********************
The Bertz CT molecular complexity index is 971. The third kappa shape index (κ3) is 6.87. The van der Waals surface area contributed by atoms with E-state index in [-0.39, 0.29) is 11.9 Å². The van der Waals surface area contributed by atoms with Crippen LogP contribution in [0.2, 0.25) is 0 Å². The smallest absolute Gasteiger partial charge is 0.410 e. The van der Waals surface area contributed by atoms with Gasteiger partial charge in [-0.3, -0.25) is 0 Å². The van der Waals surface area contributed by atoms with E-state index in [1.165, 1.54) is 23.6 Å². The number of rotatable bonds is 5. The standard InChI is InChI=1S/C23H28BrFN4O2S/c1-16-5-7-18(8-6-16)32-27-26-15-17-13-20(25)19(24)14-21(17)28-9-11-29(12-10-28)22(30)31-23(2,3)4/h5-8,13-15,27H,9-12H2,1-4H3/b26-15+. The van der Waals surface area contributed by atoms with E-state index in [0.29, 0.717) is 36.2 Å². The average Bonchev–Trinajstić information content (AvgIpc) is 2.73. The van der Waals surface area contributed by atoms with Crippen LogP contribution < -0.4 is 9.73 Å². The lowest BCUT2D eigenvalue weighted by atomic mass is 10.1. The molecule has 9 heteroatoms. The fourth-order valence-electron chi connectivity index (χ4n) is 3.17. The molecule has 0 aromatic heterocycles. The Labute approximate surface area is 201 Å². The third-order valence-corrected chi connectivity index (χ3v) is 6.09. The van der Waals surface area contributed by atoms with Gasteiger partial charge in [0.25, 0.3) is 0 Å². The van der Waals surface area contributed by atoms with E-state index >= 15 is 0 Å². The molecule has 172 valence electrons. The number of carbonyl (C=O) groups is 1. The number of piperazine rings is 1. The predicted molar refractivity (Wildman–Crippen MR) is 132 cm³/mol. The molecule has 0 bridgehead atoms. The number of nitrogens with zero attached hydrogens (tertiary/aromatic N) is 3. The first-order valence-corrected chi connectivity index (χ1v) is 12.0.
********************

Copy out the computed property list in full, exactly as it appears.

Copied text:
The Bertz CT molecular complexity index is 971. The third kappa shape index (κ3) is 6.87. The van der Waals surface area contributed by atoms with E-state index in [-0.39, 0.29) is 11.9 Å². The van der Waals surface area contributed by atoms with Crippen LogP contribution in [0.2, 0.25) is 0 Å². The smallest absolute Gasteiger partial charge is 0.410 e. The van der Waals surface area contributed by atoms with Gasteiger partial charge in [-0.3, -0.25) is 0 Å². The van der Waals surface area contributed by atoms with E-state index in [1.165, 1.54) is 23.6 Å². The number of rotatable bonds is 5. The standard InChI is InChI=1S/C23H28BrFN4O2S/c1-16-5-7-18(8-6-16)32-27-26-15-17-13-20(25)19(24)14-21(17)28-9-11-29(12-10-28)22(30)31-23(2,3)4/h5-8,13-15,27H,9-12H2,1-4H3/b26-15+. The van der Waals surface area contributed by atoms with E-state index in [0.29, 0.717) is 36.2 Å². The average Bonchev–Trinajstić information content (AvgIpc) is 2.73. The van der Waals surface area contributed by atoms with Crippen LogP contribution < -0.4 is 9.73 Å². The lowest BCUT2D eigenvalue weighted by atomic mass is 10.1. The molecule has 9 heteroatoms. The fourth-order valence-electron chi connectivity index (χ4n) is 3.17. The molecule has 0 aromatic heterocycles. The Labute approximate surface area is 201 Å². The third-order valence-corrected chi connectivity index (χ3v) is 6.09. The van der Waals surface area contributed by atoms with Gasteiger partial charge in [0.25, 0.3) is 0 Å². The van der Waals surface area contributed by atoms with E-state index >= 15 is 0 Å². The molecule has 172 valence electrons. The number of carbonyl (C=O) groups is 1. The number of piperazine rings is 1. The predicted molar refractivity (Wildman–Crippen MR) is 132 cm³/mol. The molecule has 0 bridgehead atoms. The number of nitrogens with zero attached hydrogens (tertiary/aromatic N) is 3. The first-order valence-corrected chi connectivity index (χ1v) is 12.0.